British Library: Happy anniversary to the Polonsky Project

British Library: Happy anniversary to the Polonsky Project. “Today is the one-year anniversary of the launch of our collaborative interpretative and digitisation project with the Bibliothèque nationale de France, The Polonsky Foundation England and France Project: Manuscripts from the British Library and the Bibliothèque nationale de France, 700-1200. A year ago we met in Paris as part of a three-day international conference to celebrate two new bilingual websites that provide unprecedented access to some of the riches of our two national collections. Thanks to generous funding from The Polonsky Foundation, each Library digitised 400 manuscripts made in either England or France before the year 1200.”

Lehigh University: Digitizing Medieval Manuscripts

Lehigh University: Digitizing Medieval Manuscripts. “Led by Lehigh University, a partnership of 15 Philadelphia-area libraries has scanned and digitized more than 160,000 pages from 475 original manuscripts, the earliest dating to the ninth century. The hand-lettered and illustrated pages range from brightly hued, gold-leafed illuminated works of art to functional texts intended for students of science, philosophy and religion.”

New Indian Express: Tamil University to digitize manuscripts with funds from British Library

New Indian Express: Tamil University to digitize manuscripts with funds from British Library. “Rare collections of Tamil manuscripts available in the Tamil University (TU) will now be digitized under the Endangered Archives Programme (EAP) of British Library in London. ‘The British Library has approved 51,040 British Pound Sterling, which is approximately Rs 48 lakhs for the project’, said Vice-Chancellor of TU G Balasubramanian, adding that as a first instalment, the British Library has already released Rs18.50 lakhs.” Rs 48 lakhs is a little less than $68,000 USD.

British Library: Middle English manuscripts online

British Library: Middle English manuscripts online. “The British Library holds one of the most significant collections of manuscripts written in Middle English. Thanks to a very generous grant by The American Trust for the British Library, we have recently been able to digitize a sizeable number of them, the first batch of which can now be viewed on our Digitised Manuscripts site. ”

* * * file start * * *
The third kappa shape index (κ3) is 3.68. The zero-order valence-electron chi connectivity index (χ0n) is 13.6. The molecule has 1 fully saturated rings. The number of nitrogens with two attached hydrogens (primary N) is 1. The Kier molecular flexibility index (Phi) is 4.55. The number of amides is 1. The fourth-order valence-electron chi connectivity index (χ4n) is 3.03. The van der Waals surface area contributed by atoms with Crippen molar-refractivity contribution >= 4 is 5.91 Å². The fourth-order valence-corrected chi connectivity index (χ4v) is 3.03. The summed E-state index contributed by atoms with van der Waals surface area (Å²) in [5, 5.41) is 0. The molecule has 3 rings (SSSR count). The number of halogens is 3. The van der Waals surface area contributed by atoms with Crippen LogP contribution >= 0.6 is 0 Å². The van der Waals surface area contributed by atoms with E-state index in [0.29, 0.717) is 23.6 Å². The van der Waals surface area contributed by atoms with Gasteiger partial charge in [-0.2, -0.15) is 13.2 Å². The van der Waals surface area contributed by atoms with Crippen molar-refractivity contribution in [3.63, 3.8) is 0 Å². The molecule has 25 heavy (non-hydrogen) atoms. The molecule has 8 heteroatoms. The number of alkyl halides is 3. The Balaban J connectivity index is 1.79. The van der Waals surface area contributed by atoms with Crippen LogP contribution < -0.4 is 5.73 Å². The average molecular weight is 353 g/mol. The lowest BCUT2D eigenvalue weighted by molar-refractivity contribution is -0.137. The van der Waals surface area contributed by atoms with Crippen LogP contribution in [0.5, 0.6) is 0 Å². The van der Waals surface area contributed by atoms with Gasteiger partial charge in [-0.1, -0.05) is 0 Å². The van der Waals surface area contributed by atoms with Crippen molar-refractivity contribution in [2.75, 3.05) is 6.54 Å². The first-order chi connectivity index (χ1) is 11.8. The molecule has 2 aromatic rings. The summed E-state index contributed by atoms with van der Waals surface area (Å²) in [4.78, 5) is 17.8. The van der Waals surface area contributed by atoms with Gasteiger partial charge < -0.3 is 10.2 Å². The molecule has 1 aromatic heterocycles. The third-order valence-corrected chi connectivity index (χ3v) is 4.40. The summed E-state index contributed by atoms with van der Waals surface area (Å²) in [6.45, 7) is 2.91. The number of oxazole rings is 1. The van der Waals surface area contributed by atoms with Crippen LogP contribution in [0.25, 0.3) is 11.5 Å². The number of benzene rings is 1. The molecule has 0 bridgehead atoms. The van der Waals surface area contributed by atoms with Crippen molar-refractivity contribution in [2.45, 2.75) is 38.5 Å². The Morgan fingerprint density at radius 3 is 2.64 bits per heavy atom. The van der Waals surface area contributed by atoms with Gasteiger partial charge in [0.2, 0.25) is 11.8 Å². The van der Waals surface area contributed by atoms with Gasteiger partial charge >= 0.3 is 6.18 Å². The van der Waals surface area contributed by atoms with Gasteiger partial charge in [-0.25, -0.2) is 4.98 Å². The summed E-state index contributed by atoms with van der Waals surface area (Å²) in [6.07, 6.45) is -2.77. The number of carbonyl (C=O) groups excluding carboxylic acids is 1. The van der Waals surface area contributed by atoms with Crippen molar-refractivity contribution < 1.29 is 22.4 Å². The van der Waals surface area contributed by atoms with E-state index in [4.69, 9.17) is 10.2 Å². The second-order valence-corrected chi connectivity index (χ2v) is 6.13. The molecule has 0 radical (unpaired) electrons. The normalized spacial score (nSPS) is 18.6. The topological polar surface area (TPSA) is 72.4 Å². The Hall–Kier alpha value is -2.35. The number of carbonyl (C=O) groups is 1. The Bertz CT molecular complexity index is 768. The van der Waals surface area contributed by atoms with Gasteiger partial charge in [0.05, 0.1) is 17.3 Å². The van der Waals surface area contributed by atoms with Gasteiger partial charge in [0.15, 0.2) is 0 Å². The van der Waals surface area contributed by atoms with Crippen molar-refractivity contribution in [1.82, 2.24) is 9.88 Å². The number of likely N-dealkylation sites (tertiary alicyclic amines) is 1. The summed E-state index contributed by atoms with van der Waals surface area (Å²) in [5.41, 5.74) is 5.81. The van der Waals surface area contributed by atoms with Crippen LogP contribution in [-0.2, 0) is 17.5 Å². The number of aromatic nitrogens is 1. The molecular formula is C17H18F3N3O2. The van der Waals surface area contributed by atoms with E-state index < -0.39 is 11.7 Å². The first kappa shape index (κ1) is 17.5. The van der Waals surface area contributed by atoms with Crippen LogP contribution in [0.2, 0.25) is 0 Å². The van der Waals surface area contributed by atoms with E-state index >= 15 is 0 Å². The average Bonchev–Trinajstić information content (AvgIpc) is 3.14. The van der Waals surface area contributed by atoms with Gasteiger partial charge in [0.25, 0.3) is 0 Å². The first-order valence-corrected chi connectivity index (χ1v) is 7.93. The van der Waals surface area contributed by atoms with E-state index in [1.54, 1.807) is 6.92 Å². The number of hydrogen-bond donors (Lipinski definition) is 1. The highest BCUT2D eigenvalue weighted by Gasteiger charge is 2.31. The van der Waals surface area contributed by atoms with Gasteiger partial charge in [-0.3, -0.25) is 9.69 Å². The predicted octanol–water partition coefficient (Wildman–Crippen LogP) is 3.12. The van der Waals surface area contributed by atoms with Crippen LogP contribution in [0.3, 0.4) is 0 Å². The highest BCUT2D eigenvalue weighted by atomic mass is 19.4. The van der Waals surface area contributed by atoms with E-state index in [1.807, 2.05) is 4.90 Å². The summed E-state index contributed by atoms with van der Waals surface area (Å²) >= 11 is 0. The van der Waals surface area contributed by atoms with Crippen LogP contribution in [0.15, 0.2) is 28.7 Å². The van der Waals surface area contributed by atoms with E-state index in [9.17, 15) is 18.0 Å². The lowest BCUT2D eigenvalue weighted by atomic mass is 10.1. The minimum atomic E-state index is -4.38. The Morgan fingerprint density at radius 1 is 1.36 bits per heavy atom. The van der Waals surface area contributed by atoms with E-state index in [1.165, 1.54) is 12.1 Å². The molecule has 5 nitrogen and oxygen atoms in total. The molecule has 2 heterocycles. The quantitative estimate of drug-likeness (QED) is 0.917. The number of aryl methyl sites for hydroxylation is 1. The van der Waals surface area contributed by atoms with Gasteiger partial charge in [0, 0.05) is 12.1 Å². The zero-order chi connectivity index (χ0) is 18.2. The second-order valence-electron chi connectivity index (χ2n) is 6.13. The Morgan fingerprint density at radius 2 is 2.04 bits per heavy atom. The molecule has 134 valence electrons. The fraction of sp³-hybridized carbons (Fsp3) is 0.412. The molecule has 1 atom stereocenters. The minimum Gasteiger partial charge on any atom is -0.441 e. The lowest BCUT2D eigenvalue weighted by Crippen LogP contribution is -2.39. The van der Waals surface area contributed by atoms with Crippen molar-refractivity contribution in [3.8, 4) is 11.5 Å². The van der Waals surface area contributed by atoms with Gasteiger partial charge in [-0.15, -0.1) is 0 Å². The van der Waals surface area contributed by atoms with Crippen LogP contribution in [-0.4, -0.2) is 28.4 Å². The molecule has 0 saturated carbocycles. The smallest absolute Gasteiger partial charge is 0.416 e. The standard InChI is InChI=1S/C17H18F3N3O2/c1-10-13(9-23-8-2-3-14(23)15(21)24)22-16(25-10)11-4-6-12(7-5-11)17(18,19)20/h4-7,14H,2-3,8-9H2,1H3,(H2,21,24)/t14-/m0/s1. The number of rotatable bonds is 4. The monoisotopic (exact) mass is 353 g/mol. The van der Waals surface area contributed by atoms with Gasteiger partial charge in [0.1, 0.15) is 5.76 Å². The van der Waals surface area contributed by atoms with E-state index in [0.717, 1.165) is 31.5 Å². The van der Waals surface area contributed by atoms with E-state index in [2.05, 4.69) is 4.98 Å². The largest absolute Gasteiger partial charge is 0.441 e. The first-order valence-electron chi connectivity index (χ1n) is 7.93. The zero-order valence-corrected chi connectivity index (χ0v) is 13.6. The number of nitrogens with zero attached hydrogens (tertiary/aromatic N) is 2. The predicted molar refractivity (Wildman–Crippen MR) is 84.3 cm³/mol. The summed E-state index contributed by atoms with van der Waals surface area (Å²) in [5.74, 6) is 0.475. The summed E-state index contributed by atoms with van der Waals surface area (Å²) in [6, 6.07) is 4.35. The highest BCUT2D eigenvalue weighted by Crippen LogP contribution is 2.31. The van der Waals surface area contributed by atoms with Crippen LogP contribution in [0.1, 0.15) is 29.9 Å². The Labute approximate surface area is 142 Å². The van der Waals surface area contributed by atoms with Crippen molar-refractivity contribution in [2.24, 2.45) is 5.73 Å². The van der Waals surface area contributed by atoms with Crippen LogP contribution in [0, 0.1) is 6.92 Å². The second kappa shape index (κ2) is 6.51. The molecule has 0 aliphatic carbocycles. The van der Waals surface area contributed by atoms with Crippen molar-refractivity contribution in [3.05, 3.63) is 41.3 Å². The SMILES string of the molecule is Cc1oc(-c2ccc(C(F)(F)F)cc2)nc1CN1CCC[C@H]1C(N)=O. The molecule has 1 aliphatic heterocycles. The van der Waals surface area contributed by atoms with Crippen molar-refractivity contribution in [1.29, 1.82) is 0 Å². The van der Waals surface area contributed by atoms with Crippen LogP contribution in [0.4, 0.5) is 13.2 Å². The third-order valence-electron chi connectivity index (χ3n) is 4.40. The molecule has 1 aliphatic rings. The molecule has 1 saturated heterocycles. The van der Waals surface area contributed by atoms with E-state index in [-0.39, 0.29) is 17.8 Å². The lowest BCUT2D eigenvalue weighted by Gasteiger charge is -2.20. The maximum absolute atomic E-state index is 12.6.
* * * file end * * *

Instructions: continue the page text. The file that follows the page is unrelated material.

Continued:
Irish Times: Vast archive of early Irish history digitised and put online

Irish Times: Vast archive of early Irish history digitised and put online. “They include copies of manuscripts painstakingly transcribed by Brother Ó Cléirigh for his project which would become the Annals of the Four Masters and based on books which were destroyed during the violent upheavals in Ireland during the 17th century. There are also several books on martyrology and the lives of the saints from the medieval period. Twelve of the books are in old Irish and the 13th is in Latin. There are plans to translate them all into English.”

Boston University: ASC Completes Research Project on Mandinka Archives

Boston University: ASC Completes Research Project on Mandinka Archives. “The African Studies Center, an affiliated center of the Frederick S. Pardee School of Global Studies at Boston University, have completed a project with Mugar Library focusing on the archives of Mandinka scholars of Casamance, Senegal…. The team digitized a little over 18,000 pages of Arabic, Arabic-Ajami bilingual texts, and Mandinka Ajami materials covering a variety of religious and non-religious subjects. This reprsents the largest digital collection of Mande scholars’ work in the world, which will help scholars and students of Africa around the world enhance their teaching and research on various aspects of Africa.”

9 News: Secrets of billions of ancient Japanese texts being uncovered by AI

9 News: Secrets of billions of ancient Japanese texts being uncovered by AI. “The content of billions of ancient texts written in a now-obsolete Japanese script have long puzzled researchers struggling to decode the secrets they might hold. Known as Kuzushiji, the ancient cursive script was used from the 8th century to the start of the 20th, however less than 0.01 per cent of the world’s population can currently read it.”